German_SniperThis outlook changed in March 1941 with Roosevelt successfully signing the Lend-Lease Act into law, ending the requirement that nations fighting the Nazi regime pay for war material in hard currency, this new law allowed the United States to provide war goods to any nation on credit that the President deemed vital to the defense of the United States.  With a potentially unlimited supply of weapons and materials flowing to Great Britain it was decided by the RHSA that Roosevelt being assassinated might disrupt politics within the United States sufficiently to delay significant aid reaching Great Britain or, even more unlikely, that the Lend-Lease Act might be ended by Republican opposition.  The operation, named Betrieb Meteorit (Operation Meteorite) was to take place as soon as the possibility presented itself of the attempt having a “reasonable chance for success.”  The leader of the Duquesne Ring though, headed by Frederick “Fritz” Duquesne, considered the operation far too high risk to his carefully placed agents within the United States and deliberately delayed implementation of the operation.  However the ring did provide the RHSA with intelligence of an impending conference being planned to take place between Roosevelt and Churchill in either “July or August 1941” – a major concern for the Nazi government due to the impending invasion of the U.S.S.R. in June 1941.  Frederick Duquesne was ordered to implement Operation Meteorite no later than July 1941 or risk replacement as head of the spy ring.   Fortunately for Duquesne he had an agent inserted in Washington D.C. who was able to learn through a leak in the White House that Roosevelt was planning to attend a dedication of a Presidential Library in Hyde Park, NY, on 30 June 1941.  Erwin Konig and a handler traveled to Hyde Park in early June 1941 and began to scout the location of the impending Presidential visit, the plan was to shoot Roosevelt during a speech at the front of the library, although the shot would be over a considerable distance Konig in his memoirs argued that he could have made the shot had the operation proceeded.  Security around the President at such an event was minimal by German standards and both Konig and his handler felt they had an excellent chance to escape had the attempt been successful.  Fortunately for the United States the attempt was never made, the U.S. Federal Bureau of Investigation had its own double agent infiltrated within the Duquesne Ring feeding them intelligence, word of the planned assassination reached the F.B.I. and they were able to successful close in on the ring and shut it down entirely in one swoop on 29 June 1941.  The dedication of the library proceeded but under much heavier security, Konig was able to escape but his handler was captured.  Konig was able to depart the United States aboard a German U-Boat sent to the East Coast specifically to intercept him.  Konig returned to Germany and took part in the later stages of the invasion of Russia, playing a prominent role in Stalingrad.Henry_A._WallaceHad the attempt actually succeeded the odds are fairly low that Operation Meteorite would have ended the Lend-Lease agreement or ultimately prevented the U.S. entry into World War II with the bombing of Pearl Harbor in December 1941.  However an interesting wrinkle on these events is the Vice President at the time, Henry Wallace (pictured above.)  An unpopular choice made by Roosevelt in 1940 Wallace was seen as highly liberal and was distrusted by the more conservative elements in the Democratic Party.  As well there was almost a minor scandal around his unusual religious views at the time, Wallace was intimate with a Russia guru and believed in several spiritual ideas that many in the U.S. would have potentially found unsettling.  Had Roosevelt been assassinated it is remotely possible Wallace taking office, with his extreme leftist views, might have divided the Democratic party enough to make the Republicans able to block some of the more aggressive pre-war actions undertaken by Roosevelt in the later months of 1941.Sources:  Wikipedia entries on the RHSA, Erwin Konig, the Atlantic Charter, the Duquesne Spy Ring, Lend-Lease, and Henry A. Wallace.  In addition A Snipers Journey – Memories of an SS Sniper by Erwin Konig, 1952.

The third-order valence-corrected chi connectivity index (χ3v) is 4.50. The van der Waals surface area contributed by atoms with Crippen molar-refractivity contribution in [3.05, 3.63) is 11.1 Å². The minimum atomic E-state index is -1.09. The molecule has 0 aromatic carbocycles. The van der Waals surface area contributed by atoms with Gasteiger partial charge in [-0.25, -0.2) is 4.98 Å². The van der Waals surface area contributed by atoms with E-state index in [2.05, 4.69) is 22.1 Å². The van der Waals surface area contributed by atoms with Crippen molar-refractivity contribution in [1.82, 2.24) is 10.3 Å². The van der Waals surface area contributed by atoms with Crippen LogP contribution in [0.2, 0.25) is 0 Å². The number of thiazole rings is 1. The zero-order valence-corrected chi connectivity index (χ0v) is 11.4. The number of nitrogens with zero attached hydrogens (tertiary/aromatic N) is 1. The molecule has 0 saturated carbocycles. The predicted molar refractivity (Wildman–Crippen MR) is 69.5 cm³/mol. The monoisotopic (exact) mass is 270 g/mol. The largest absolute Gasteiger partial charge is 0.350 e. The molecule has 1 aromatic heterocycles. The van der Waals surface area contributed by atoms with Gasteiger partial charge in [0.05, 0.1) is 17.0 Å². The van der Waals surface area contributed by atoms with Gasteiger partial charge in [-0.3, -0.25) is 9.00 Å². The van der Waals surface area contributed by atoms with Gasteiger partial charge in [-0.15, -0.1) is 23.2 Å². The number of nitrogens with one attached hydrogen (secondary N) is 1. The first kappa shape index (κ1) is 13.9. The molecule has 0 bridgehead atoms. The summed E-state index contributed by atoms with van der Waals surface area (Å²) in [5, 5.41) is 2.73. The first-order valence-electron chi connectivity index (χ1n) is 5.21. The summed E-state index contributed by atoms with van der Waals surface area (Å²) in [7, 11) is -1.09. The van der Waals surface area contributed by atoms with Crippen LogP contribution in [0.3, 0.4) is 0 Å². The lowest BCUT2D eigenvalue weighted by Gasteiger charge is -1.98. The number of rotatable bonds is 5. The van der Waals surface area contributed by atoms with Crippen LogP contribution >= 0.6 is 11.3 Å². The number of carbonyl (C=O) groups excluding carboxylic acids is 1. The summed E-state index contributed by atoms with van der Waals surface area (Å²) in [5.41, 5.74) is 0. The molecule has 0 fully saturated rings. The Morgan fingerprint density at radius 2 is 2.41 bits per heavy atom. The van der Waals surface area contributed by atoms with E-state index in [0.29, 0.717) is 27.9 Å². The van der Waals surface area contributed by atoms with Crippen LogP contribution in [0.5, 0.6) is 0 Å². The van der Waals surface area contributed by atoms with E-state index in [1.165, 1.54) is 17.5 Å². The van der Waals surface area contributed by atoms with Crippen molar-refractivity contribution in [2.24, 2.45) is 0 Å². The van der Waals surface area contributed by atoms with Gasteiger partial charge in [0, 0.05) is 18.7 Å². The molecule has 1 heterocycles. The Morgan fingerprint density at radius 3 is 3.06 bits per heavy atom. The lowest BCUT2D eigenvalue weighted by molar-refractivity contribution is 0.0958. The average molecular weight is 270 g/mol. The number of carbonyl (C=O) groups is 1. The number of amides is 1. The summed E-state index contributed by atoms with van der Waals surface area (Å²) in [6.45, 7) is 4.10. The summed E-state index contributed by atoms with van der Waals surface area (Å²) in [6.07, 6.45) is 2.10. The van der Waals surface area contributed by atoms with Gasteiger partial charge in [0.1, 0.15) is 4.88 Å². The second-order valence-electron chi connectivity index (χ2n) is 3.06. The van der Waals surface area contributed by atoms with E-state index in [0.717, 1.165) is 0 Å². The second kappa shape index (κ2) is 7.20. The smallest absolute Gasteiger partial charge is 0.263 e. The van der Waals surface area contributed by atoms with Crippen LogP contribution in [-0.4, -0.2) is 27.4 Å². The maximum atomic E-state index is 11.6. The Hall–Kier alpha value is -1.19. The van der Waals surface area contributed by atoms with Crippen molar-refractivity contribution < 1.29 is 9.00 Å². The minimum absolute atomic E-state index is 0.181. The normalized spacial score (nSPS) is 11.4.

How Cost-Plus Contracts Changed America